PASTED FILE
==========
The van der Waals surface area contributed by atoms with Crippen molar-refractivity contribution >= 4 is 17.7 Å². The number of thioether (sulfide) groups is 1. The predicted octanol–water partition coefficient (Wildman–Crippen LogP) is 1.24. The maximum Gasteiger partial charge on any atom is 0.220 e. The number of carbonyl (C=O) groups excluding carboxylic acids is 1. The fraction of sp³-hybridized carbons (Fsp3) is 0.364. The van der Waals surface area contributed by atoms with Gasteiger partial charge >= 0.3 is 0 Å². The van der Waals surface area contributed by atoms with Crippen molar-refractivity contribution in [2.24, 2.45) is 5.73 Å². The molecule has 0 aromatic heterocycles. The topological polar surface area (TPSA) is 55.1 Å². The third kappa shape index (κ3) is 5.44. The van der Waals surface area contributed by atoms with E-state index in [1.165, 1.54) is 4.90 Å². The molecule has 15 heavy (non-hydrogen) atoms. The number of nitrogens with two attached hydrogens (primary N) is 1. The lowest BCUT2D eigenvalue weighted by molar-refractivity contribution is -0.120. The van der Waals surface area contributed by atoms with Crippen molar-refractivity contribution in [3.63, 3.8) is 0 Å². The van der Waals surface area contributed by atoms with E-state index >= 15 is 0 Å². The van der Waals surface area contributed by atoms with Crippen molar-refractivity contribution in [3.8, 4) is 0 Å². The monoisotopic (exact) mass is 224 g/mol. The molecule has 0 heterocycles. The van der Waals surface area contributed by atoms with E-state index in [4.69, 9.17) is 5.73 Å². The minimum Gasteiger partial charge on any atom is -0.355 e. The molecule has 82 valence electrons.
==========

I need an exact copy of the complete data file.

The van der Waals surface area contributed by atoms with Crippen molar-refractivity contribution >= 4 is 17.7 Å². The number of thioether (sulfide) groups is 1. The predicted octanol–water partition coefficient (Wildman–Crippen LogP) is 1.24. The maximum Gasteiger partial charge on any atom is 0.220 e. The number of carbonyl (C=O) groups excluding carboxylic acids is 1. The fraction of sp³-hybridized carbons (Fsp3) is 0.364. The van der Waals surface area contributed by atoms with Gasteiger partial charge >= 0.3 is 0 Å². The van der Waals surface area contributed by atoms with Crippen molar-refractivity contribution in [2.24, 2.45) is 5.73 Å². The molecule has 0 aromatic heterocycles. The topological polar surface area (TPSA) is 55.1 Å². The third kappa shape index (κ3) is 5.44. The van der Waals surface area contributed by atoms with E-state index in [1.165, 1.54) is 4.90 Å². The molecule has 15 heavy (non-hydrogen) atoms. The number of nitrogens with two attached hydrogens (primary N) is 1. The lowest BCUT2D eigenvalue weighted by molar-refractivity contribution is -0.120. The van der Waals surface area contributed by atoms with Crippen molar-refractivity contribution in [3.63, 3.8) is 0 Å². The van der Waals surface area contributed by atoms with E-state index >= 15 is 0 Å². The van der Waals surface area contributed by atoms with Crippen molar-refractivity contribution in [3.8, 4) is 0 Å². The monoisotopic (exact) mass is 224 g/mol. The molecule has 0 heterocycles. The van der Waals surface area contributed by atoms with E-state index in [4.69, 9.17) is 5.73 Å². The minimum Gasteiger partial charge on any atom is -0.355 e. The molecule has 82 valence electrons.